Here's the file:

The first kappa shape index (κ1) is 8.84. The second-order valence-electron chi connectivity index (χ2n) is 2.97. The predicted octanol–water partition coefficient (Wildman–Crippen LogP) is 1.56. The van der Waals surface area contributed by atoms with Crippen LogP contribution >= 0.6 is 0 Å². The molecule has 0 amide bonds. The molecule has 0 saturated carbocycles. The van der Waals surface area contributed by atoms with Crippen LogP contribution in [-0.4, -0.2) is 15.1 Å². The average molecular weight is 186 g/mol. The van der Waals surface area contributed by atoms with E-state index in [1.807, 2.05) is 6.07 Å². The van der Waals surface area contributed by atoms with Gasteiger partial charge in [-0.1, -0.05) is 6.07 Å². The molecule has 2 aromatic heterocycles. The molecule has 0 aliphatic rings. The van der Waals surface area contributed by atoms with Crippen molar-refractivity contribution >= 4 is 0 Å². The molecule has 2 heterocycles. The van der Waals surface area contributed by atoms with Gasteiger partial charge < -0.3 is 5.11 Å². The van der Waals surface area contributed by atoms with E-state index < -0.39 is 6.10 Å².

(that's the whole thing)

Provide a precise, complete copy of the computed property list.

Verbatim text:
The first kappa shape index (κ1) is 8.84. The second-order valence-electron chi connectivity index (χ2n) is 2.97. The predicted octanol–water partition coefficient (Wildman–Crippen LogP) is 1.56. The van der Waals surface area contributed by atoms with Crippen LogP contribution >= 0.6 is 0 Å². The molecule has 0 amide bonds. The molecule has 0 saturated carbocycles. The van der Waals surface area contributed by atoms with Crippen LogP contribution in [-0.4, -0.2) is 15.1 Å². The average molecular weight is 186 g/mol. The van der Waals surface area contributed by atoms with E-state index in [1.807, 2.05) is 6.07 Å². The van der Waals surface area contributed by atoms with Gasteiger partial charge in [-0.1, -0.05) is 6.07 Å². The molecule has 2 aromatic heterocycles. The molecule has 0 aliphatic rings. The van der Waals surface area contributed by atoms with Crippen molar-refractivity contribution >= 4 is 0 Å². The molecule has 2 heterocycles. The van der Waals surface area contributed by atoms with Gasteiger partial charge < -0.3 is 5.11 Å². The van der Waals surface area contributed by atoms with E-state index < -0.39 is 6.10 Å².